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Thursday, May 5, 2016

Book Review - Lateral Leadership by Roger Fisher and Alan Sharp

Lateral Leadership - Getting it done when you are not the boss is a leadership book written by Roger Fisher and Alan Sharp. To be honest, it was not a pleasant read because of the writing style of authors. This is in spite of the fact that it's a short book and Viva Books printed it in good quality paper even if it was a low priced edition :) I expected the book to be something catering to professionals in roles without having the authority ( like a Product Manager or Business Analyst). But the book tries to be lot of things.

 The authors take a two fold approach - first on improving the personal skills and later on to use them to improve collaboration and lead teams. At certain points, I felt it's more a personal skills training book than one on team building or leadership; may be it is due to the fact that it's all interlinked. The book is written in the three parts. First one introduces the topic of lateral leadership and what the authors mean by the term. The second part dives deep into the components of lateral leadership - how to first develop the personal skills required and then to pass on them to your team. Last part is a conclusive discussion on how to keep improving yourself with these learning.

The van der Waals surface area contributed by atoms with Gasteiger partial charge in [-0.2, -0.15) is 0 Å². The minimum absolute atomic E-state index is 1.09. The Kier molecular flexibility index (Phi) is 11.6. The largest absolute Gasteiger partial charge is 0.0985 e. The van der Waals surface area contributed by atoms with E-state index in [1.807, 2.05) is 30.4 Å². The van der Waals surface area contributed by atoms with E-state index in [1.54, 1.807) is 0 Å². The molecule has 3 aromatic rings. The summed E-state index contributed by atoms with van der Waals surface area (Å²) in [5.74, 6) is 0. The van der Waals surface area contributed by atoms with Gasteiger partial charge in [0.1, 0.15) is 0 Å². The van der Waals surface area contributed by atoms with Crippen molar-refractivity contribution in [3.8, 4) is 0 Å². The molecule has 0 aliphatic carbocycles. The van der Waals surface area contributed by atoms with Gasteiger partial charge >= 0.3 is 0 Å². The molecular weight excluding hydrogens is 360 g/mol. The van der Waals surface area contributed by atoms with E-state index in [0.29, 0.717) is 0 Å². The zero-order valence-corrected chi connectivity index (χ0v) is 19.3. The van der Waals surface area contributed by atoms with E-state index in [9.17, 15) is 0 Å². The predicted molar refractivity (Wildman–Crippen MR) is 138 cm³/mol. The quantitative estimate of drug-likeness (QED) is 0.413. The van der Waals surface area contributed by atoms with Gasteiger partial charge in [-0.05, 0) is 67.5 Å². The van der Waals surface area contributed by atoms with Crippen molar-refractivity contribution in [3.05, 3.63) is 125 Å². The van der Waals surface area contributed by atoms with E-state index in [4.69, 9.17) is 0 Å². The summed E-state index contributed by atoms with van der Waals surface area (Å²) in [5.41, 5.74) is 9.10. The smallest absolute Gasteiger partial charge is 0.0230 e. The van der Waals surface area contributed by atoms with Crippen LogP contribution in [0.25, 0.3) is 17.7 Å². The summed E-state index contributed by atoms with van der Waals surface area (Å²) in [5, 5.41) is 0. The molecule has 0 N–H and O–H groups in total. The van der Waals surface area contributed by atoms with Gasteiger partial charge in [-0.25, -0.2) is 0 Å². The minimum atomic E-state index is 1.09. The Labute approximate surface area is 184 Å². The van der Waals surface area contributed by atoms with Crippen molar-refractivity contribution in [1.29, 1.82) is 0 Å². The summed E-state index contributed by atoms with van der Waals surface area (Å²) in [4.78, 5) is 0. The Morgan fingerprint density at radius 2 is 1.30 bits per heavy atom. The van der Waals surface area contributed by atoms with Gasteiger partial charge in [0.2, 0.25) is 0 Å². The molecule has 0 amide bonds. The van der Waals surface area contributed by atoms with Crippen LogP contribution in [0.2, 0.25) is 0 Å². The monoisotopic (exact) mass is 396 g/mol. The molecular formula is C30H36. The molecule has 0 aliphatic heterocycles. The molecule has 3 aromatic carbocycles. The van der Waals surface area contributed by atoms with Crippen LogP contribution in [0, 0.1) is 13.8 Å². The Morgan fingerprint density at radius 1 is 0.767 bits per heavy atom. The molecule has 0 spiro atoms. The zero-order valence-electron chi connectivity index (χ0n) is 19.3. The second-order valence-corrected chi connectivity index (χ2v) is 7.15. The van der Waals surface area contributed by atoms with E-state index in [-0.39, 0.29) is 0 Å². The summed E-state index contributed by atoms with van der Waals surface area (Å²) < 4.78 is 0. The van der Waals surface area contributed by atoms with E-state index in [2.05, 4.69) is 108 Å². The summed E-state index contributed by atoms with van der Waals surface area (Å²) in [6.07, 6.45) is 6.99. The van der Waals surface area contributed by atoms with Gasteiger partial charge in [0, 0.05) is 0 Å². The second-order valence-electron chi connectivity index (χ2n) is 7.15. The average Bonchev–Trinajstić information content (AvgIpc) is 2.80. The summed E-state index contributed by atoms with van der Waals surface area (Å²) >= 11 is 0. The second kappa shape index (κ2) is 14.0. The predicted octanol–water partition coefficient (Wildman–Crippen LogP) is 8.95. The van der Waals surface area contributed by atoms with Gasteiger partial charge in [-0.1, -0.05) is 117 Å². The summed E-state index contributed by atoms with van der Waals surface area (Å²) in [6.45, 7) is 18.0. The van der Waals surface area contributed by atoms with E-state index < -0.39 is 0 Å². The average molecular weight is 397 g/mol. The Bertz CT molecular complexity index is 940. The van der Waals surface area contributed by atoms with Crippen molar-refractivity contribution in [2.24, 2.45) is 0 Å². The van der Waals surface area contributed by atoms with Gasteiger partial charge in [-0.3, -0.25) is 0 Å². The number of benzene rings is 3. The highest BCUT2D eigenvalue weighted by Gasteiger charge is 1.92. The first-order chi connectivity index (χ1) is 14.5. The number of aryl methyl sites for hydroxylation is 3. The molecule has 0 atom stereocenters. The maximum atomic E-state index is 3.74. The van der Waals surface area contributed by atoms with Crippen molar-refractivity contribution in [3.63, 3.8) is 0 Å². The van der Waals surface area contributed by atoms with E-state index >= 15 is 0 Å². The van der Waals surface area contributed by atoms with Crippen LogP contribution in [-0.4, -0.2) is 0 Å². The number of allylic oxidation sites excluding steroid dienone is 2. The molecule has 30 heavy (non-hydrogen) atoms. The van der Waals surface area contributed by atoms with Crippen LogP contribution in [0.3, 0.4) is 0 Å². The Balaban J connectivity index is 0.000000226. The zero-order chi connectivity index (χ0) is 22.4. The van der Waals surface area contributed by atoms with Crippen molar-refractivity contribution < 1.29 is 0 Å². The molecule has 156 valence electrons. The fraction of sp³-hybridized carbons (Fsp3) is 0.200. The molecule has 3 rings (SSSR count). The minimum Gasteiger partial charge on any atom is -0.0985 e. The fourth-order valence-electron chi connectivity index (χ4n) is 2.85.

The crux of the book is that we should understand the the real purpose of why we are doing something , make the team understand and own it; once this is achieved, cultivate a culture in yourselves and within the team to come up with thoughts, actions and ownership in achieving the goals. The authors also cautions about 'paralysis with analysis' often seen in discussions and also how to keep the team members engaged. Finally, there is a decent discussion on how to give and receive feedback as well.

Five things you will learn from reading this book are -

1.    How to develop and create a purpose - be it for yourselves, organization or a team undertaking
2.    How to set goals effectively
3.    How to harness collaboration and engagement in a team
4.    How to provide and receive feed backs
5.    Few frameworks, thought process aids guiding your journey in becoming a better leader and team player

Two things I wish the authors did a better job are

1.    A better writing style
2.    Cut short on unnecessary theory since it's meant more for a professional audience than academia. 

Overall, just a decent book to read.


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